Earth Matters

April Puzzler

April 18th, 2016 by Kathryn Hansen


Every month on Earth Matters, we offer a puzzling satellite image. The April 2016 puzzler is above. Your challenge is to use the comments section to tell us what part of the world we are looking at, when the image was acquired, what the image shows, and why the scene is interesting.

How to answer. Your answer can be a few words or several paragraphs. (Try to keep it shorter than 200 words). You might simply tell us what part of the world an image shows. Or you can dig deeper and explain what satellite and instrument produced the image, what spectral bands were used to create it, or what is compelling about some obscure speck in the far corner of an image. If you think something is interesting or noteworthy, tell us about it.

The prize. We can’t offer prize money, but, we can promise you credit and glory (well, maybe just credit). Roughly one week after a puzzler image appears on this blog, we will post an annotated and captioned version as our Image of the Day. In the credits, we’ll acknowledge the person who was first to correctly ID the image. We’ll also recognize people who offer the most interesting tidbits of information about the geological, meteorological, or human processes that have played a role in molding the landscape. Please include your preferred name or alias with your comment. If you work for or attend an institution that you want us to recognize, please mention that as well.

Recent winners. If you’ve won the puzzler in the last few months or work in geospatial imaging, please sit on your hands for at least a day to give others a chance to play.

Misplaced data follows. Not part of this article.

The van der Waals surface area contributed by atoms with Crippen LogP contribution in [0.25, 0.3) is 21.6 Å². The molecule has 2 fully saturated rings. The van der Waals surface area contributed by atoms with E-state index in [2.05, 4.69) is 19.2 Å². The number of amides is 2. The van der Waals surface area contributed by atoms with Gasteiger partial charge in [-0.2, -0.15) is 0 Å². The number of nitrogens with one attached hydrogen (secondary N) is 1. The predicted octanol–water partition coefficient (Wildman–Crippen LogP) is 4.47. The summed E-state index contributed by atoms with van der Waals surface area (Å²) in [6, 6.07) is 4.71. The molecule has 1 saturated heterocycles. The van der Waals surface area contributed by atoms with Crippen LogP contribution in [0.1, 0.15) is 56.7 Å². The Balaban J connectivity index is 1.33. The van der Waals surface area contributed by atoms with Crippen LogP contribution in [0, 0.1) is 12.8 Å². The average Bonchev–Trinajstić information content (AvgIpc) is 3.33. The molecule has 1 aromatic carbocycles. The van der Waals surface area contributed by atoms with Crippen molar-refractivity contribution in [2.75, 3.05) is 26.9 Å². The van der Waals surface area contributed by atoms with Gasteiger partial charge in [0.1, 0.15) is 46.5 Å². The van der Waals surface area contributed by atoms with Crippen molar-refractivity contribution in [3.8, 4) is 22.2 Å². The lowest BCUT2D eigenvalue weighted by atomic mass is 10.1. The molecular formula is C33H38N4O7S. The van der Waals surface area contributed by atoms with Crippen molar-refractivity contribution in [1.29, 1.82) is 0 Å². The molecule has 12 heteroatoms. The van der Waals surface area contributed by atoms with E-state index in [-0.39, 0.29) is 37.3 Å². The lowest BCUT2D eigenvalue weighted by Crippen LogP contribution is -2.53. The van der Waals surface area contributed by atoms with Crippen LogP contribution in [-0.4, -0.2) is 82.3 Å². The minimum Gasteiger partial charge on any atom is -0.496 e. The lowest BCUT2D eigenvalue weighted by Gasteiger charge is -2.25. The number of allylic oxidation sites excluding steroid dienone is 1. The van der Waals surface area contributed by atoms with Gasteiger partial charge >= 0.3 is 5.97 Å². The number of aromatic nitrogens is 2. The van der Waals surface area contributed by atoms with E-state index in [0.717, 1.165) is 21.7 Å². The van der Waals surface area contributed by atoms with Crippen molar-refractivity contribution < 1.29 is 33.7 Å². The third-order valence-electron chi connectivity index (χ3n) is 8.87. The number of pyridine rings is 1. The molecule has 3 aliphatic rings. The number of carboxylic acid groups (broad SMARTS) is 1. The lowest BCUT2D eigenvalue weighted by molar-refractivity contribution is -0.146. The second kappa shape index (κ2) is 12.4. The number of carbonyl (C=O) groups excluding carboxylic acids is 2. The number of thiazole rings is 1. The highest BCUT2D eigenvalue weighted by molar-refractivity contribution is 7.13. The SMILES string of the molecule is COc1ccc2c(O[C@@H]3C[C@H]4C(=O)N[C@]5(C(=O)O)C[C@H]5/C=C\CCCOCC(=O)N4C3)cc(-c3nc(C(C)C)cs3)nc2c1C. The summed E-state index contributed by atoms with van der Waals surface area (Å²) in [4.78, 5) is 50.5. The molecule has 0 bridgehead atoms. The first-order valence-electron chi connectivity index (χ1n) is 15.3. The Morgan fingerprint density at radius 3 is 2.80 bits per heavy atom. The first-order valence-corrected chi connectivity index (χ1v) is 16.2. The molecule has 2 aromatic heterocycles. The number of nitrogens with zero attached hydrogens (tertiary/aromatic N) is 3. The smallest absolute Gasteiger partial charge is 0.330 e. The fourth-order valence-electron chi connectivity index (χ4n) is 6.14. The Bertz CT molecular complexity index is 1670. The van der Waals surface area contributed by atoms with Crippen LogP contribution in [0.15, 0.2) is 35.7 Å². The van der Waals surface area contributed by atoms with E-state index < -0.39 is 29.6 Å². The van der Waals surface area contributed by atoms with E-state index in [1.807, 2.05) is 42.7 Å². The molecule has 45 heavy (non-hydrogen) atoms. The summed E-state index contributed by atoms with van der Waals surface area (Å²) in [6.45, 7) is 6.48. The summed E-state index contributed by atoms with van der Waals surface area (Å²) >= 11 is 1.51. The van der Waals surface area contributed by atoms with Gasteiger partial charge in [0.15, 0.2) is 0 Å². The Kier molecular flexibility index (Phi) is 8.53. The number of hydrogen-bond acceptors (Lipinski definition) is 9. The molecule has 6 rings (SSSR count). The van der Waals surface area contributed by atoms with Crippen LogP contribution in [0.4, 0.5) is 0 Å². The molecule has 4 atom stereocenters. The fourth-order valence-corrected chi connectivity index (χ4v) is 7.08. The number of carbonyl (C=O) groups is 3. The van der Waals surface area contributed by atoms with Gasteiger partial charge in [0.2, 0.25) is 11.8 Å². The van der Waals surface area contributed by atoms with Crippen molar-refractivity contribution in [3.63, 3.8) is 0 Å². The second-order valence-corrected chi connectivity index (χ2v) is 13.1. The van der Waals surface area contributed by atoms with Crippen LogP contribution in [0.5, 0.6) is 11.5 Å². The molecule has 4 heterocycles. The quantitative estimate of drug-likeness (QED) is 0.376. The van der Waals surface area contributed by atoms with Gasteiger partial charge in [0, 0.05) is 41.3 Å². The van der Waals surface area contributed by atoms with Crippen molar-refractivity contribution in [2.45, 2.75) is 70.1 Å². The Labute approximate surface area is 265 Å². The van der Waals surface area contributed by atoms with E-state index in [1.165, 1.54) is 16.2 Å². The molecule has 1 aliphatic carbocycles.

Releasing Comments. Savvy readers have solved some of our puzzlers after only a few minutes or hours. To give more people a chance to play, we may wait between 24-48 hours before posting the answers we receive in the comment thread.

Good luck!

Update: The answer is posted here.

32 Responses to “April Puzzler”

  1. Jaouhar MOSBAHI says:

    place: Caspian Sea
    Time: 6 april
    satelitte : LandSat 8 /OLI

  2. yanie cocamas says:


  3. MOHIT says:

    Two islands in the sea or ocean with white lines are movements of marine animals.

  4. Amit Yadav says:

    Sargasso sea…. Green alage boom pic

  5. Synn Cloud says:

    it could be in dubai…
    those man made islands?
    since it looks like the african continent just miniature size….
    this photo is confusing though

  6. Daniel Wood says:

    Gulf of California….Giant Kelp forests?

  7. Jwely says:

    This image is of small reef covered islands in the Tyuleniy Archipelago in the northern Caspian sea, just northeast of Bautino, Kazakhstan. I think the bright blue streaks are highlighted by the coastal blue band and indicate suspended sediment. I’d guess that the sediment is being kicked up by caspian seals as they hunt small bottom feeders, but I’m not sure.

  8. Fahad ghannam says:

    Saudi Arabia

  9. ketaki satpute says:

    The images shows landmasof Africa and its nearby water bodies.

  10. Crystal says:

    Somewhere in the Arctic Ocean in Northern BC, Canada